Snake Catcher Brenton Asquith

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Snake Catching is far from your average career choice, but Brenton Asquith has been doing exactly that for around 10 years in the Manning Valley, and what he doesn’t know about these scaly critters is not worth knowing! We were able to speak to Brenton recently about his snake catching adventures.

When did you first become interested in snakes, and how did it evolve into you becoming the region’s official snake catcher?

My first memory of a love for reptiles was in Kindergarten; a reptile show came to school, and I was in awe. After being allowed to touch a snake, that was it – I was in love with snake! From then on I wanted a snake, and my mum always said, “No way!” as she has a fear of all things reptile.

About 15 years ago, I went and got a licence and then a snake, and from there it grew into a pretty serious hobby.

Roughly 10 years ago, I lived at Old Bar and had regular visits from Red-bellied Black Snakes, and I used to move them away from the house.  One day I was watching a YouTube video of a snake catcher from the Gold Coast, which was the catalyst for me deciding to go and do training and eventually become a licensed snake catcher.  

Over the years word has spread, and I now have a fairly regular flow of calls to remove snakes.

Tell us about the most common callouts you respond to?

The most common snake for me is a Red-bellied Black Snake by far – commonly in or around houses. Often they find a way inside due to open doors and give people a surprise, but it’s not something to worry about – just a reminder to keep doors closed. 

Pythons are another common snake and are often found hiding in gardens or tight spaces, and while they can bite, they are non-venomous.

We also have six species of snake that are brown in colour and are often mistaken for Eastern Brown snakes. 

Too often, I get asked about Brown Snakes, and it’s a topic that seems to have a lot of myth behind it.  Brown Snakes, whilst they are dangerous, are given a much worse reputation than they deserve. Each season I catch between three and six Eastern Brown Snakes. To some, that may sound like a large number, but it’s not at all. 

Is there any time of the year that is your busiest?

The season from September through to May is generally busy, with increased occurrences during spring time (mating season for snakes), and late summer through to early autumn, where snakes are needing to feed up for the cooler weather and the brumation (similar to hibernation, but they don’t sleep the entire time, as they are still active on warm days). Babies are born around the same time – so lots of babies are travelling to find their place and avoid predators and heat.

Scariest or most challenging situation you’ve found yourself in?

I regularly get asked about being scared and I firmly believe that if your job scares you, then you either lack training and confidence in yourself, or you’re doing the wrong thing. I know this may sound silly, but if you know what you are doing – it’s not scary. Sure, my adrenaline gets pumping and I get really excited, because I absolutely love what I do.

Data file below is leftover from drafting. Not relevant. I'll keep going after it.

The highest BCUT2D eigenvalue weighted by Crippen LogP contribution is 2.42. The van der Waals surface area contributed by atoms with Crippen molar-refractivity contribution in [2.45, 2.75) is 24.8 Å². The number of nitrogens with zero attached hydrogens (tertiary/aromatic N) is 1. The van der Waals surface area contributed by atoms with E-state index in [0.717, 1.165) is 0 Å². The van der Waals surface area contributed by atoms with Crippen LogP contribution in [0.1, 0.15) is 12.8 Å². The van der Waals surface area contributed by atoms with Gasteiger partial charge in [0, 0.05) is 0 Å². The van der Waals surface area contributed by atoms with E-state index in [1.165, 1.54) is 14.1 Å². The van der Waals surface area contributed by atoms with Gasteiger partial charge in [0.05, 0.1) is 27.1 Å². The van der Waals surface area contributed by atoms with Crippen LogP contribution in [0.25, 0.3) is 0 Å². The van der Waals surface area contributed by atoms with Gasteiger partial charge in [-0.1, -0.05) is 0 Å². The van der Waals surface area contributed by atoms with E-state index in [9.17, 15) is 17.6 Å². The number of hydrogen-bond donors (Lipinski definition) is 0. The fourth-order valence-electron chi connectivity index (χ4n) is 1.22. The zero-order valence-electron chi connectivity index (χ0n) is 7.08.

I have only ever been scared once, and that was while removing a Red-bellied Black Snake from a retaining wall; as I lifted it down, it struck out and head butted my chest (didn’t bite, but very well could have) and being at Mt George, the situation could have been very bad – but luckily I wasn’t bitten, and the snake was safely taken away.

Have you ever been bitten?  

I’ve been bitten by many pythons, tree snakes and other non venomous species over the years, especially while breeding and keeping snakes privately, but I’ve only ever been bitten by one venomous snake, and that was a very small Eastern Small-eyed Snake about five years ago. I was lucky enough to only have pain and swelling, but it was a lot of pain. This species is dangerous and have recorded deaths. To the untrained eye, they look like a Red-bellied Black Snake, but they are very different.

Most unusual situation you’ve encountered?

Over the years I have caught so many snakes in different situations, that it’s hard to consider anything unusual – because with wild animals, anything is possible. I guess what most people would consider unusual is finding snakes in shopping centres – it’s not common, but it does happen. 

Any advice you have for the general public on how best to deal with an unwanted encounter? 

The best way to deal with an unwanted snake is to keep your distance and call a licensed snake catcher while watching the snake, so you can point the catcher in the right direction.

Be aware of your surroundings, and if you are walking in long grass or anything that a snake may be able to hide in, then wear long pants and boots for protection.

If you are happy to leave the snake to do its own thing, then just be aware and give it space. Snakes bite for two reasons; the first being food (and humans are not food to any snake in this area), and the second reason is for defence – so if you keep your distance and leave it alone, you are not a threat to it, and it won’t bite to defend itself. Contrary to popular belief, snakes do not go looking for people to bite. In fact, they do their very best to avoid us. 

How can our readers get in touch with you?

 I can be contacted on 0434 490 133 for snake relocations, or to have a snake identified you can send a picture to that number. If you just have questions, either text or send a message on Facebook to The Reptile Dysfunction or Taree and Surrounding Snake Catcher, and I will get back to you ASAP.

Thanks Brenton. Interview: Ingrid Bayer.

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